Wednesday, November 23, 2016

Children should not be allowed to vote

James Doorley of the National Youth Council says that 16 & 17 year-olds should be allowed to vote. That's utter nonsense. They're children.

Still, I presume Doorley believes otherwise. He must consider 16 & 17 year-olds capable of reasoning as adults, which should be the minimum presumption for anyone allowed to vote. I wonder if he also believes that that criminals of that age should be tried as adults. If they can reason as adults they can tried as adults.

Also, if they're old enough to vote that should mean that that they don't need the support of the National Youth Council, in which case that organization's budget can be cut accordingly.

Friday, August 05, 2016

No gain for Hillary digging into the Trumps of the 90s

In the past few days I've seen articles about pictures Melania Trump posed for back in the 1990s - before she was married - and stories about her visa situation from the same time. Now, I'm sure the motivation for these stories is to somehow damage Donald Trump, but I can't help thinking that anything that harkens back to the 90s will not be good for Hillary Clinton either.

Let's see: Mrs Trump was in her mid 20s and posed for what could be considered titillating photographs. I doubt the existence of such pictures will actually damage Donald Trump's campaign at all, but if we're re-examining the candidates' spouses' sexual behaviour in the 1990s I don't think Melania will come off worse than Hillary Clinton's spouse.

All the Trump campaign has to do is keep pounding away with pictures of Bill & Monica Lewinsky and talk about that blue dress. That one escapade alone assures Bill of the title of "Sleaziest behaviour by a candidate's spouse."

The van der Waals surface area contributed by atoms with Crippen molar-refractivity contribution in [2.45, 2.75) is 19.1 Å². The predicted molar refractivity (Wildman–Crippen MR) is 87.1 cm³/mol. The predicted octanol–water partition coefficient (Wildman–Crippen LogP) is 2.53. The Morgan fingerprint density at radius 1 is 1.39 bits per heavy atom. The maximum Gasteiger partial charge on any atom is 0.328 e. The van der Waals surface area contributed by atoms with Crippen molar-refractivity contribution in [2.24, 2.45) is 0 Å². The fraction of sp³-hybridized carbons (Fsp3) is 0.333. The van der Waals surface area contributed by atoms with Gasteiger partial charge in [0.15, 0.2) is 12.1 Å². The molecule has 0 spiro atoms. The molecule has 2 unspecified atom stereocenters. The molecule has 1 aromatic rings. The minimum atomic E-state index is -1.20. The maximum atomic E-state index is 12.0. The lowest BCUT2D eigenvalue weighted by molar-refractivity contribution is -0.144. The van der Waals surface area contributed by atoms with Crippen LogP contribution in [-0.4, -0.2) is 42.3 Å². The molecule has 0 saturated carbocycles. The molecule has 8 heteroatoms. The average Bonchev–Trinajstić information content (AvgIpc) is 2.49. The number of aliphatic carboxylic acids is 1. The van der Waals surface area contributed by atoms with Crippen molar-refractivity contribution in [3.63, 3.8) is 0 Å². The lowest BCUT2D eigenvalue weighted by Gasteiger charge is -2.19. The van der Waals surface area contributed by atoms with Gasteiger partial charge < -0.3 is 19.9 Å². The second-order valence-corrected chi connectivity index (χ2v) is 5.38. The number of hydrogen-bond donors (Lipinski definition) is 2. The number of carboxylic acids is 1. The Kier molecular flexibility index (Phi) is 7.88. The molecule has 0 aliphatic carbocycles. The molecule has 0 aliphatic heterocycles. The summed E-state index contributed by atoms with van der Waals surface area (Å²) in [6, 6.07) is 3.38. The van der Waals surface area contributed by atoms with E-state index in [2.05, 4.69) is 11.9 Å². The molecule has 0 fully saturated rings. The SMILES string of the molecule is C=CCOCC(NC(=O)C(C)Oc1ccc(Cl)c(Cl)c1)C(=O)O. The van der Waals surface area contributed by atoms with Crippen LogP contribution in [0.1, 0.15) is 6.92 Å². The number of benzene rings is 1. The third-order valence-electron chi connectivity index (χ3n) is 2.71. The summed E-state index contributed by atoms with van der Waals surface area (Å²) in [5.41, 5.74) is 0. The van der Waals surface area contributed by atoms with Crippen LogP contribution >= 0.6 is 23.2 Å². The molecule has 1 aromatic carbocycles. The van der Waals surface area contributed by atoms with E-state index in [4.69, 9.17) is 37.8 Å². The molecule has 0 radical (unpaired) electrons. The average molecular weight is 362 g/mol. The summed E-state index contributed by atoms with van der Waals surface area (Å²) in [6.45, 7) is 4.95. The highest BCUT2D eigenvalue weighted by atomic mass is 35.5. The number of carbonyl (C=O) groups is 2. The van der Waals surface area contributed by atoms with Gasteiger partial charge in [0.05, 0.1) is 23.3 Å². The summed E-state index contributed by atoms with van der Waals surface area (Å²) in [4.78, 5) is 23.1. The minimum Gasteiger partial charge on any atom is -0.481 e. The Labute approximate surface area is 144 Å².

And the visa issue?

Again, maybe Mrs Trump's on dodgy ground and maybe she's not, but whatever about the legal murkiness of her having walked a runway while on a visitor's visa, let's face it - Bill's legal troubles from the same time are far more politically damaging.

Even if you take his word for it that he wasn't sexually harassing anyone or taking advantage of a young intern, that everything was consensual and above board, that still means that at best he comes across as a dirty old man and Hillary was his enabler.

I know for people my age and for the seriously involved political junkies what the Clintons did in the 90s is old history, but there are quite a few younger people who actually only have the slightest understanding of what he (they) got up to at the time. I can't see what benefit Hillary gets from people opening up the 90s can of worms or spouses' behavior. Her best bet is to keep the focus on her vs Trump and not on Bill vs Melania and on the here and now and not the past.

Wednesday, July 13, 2016